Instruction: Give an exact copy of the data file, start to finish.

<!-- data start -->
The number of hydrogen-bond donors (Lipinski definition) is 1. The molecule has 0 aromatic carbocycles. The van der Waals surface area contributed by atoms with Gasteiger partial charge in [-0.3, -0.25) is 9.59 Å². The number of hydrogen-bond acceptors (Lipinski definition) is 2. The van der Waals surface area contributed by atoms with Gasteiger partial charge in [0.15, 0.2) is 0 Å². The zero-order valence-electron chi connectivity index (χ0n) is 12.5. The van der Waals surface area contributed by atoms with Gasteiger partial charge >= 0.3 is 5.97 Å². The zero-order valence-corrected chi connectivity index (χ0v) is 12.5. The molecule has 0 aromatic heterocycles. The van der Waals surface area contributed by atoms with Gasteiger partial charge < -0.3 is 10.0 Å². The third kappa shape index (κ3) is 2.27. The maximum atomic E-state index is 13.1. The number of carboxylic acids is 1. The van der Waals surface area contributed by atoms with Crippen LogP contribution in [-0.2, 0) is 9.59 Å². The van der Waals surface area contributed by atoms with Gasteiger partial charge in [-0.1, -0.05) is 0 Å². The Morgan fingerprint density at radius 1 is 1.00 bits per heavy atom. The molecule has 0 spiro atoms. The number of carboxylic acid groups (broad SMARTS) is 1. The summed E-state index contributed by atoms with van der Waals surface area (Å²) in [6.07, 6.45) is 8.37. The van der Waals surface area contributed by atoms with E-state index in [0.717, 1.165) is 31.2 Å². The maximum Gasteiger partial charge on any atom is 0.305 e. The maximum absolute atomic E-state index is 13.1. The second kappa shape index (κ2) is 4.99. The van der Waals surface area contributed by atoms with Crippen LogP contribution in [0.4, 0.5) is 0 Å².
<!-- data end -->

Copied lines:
The number of hydrogen-bond donors (Lipinski definition) is 1. The molecule has 0 aromatic carbocycles. The van der Waals surface area contributed by atoms with Gasteiger partial charge in [-0.3, -0.25) is 9.59 Å². The number of hydrogen-bond acceptors (Lipinski definition) is 2. The van der Waals surface area contributed by atoms with Gasteiger partial charge in [0.15, 0.2) is 0 Å². The zero-order valence-electron chi connectivity index (χ0n) is 12.5. The van der Waals surface area contributed by atoms with Gasteiger partial charge >= 0.3 is 5.97 Å². The zero-order valence-corrected chi connectivity index (χ0v) is 12.5. The molecule has 0 aromatic heterocycles. The van der Waals surface area contributed by atoms with Gasteiger partial charge < -0.3 is 10.0 Å². The third kappa shape index (κ3) is 2.27. The maximum atomic E-state index is 13.1. The number of carboxylic acids is 1. The van der Waals surface area contributed by atoms with Crippen LogP contribution in [-0.2, 0) is 9.59 Å². The van der Waals surface area contributed by atoms with Gasteiger partial charge in [-0.1, -0.05) is 0 Å². The Morgan fingerprint density at radius 1 is 1.00 bits per heavy atom. The molecule has 0 spiro atoms. The number of carboxylic acid groups (broad SMARTS) is 1. The summed E-state index contributed by atoms with van der Waals surface area (Å²) in [6.07, 6.45) is 8.37. The van der Waals surface area contributed by atoms with E-state index in [0.717, 1.165) is 31.2 Å². The maximum Gasteiger partial charge on any atom is 0.305 e. The maximum absolute atomic E-state index is 13.1. The second kappa shape index (κ2) is 4.99. The van der Waals surface area contributed by atoms with Crippen LogP contribution in [0.4, 0.5) is 0 Å².